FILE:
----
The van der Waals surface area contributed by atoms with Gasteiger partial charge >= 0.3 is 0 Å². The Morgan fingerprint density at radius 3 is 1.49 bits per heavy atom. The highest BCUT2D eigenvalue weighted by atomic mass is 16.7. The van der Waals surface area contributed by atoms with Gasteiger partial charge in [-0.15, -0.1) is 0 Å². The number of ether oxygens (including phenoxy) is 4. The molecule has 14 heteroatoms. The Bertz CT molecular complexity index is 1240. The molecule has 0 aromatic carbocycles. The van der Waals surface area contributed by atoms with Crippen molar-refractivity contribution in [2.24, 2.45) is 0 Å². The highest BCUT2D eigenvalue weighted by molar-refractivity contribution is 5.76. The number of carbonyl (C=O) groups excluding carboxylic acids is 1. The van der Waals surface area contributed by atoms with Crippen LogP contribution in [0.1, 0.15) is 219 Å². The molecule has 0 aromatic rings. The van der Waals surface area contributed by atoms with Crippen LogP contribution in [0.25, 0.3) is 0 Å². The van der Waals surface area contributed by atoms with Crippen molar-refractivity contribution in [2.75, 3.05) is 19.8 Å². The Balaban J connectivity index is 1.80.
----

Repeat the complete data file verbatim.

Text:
The van der Waals surface area contributed by atoms with Gasteiger partial charge >= 0.3 is 0 Å². The Morgan fingerprint density at radius 3 is 1.49 bits per heavy atom. The highest BCUT2D eigenvalue weighted by atomic mass is 16.7. The van der Waals surface area contributed by atoms with Gasteiger partial charge in [-0.15, -0.1) is 0 Å². The number of ether oxygens (including phenoxy) is 4. The molecule has 14 heteroatoms. The Bertz CT molecular complexity index is 1240. The molecule has 0 aromatic carbocycles. The van der Waals surface area contributed by atoms with Crippen molar-refractivity contribution in [2.24, 2.45) is 0 Å². The highest BCUT2D eigenvalue weighted by molar-refractivity contribution is 5.76. The number of carbonyl (C=O) groups excluding carboxylic acids is 1. The van der Waals surface area contributed by atoms with Crippen LogP contribution in [0.1, 0.15) is 219 Å². The molecule has 0 aromatic rings. The van der Waals surface area contributed by atoms with Crippen LogP contribution in [0.25, 0.3) is 0 Å². The van der Waals surface area contributed by atoms with Crippen molar-refractivity contribution in [2.75, 3.05) is 19.8 Å². The Balaban J connectivity index is 1.80.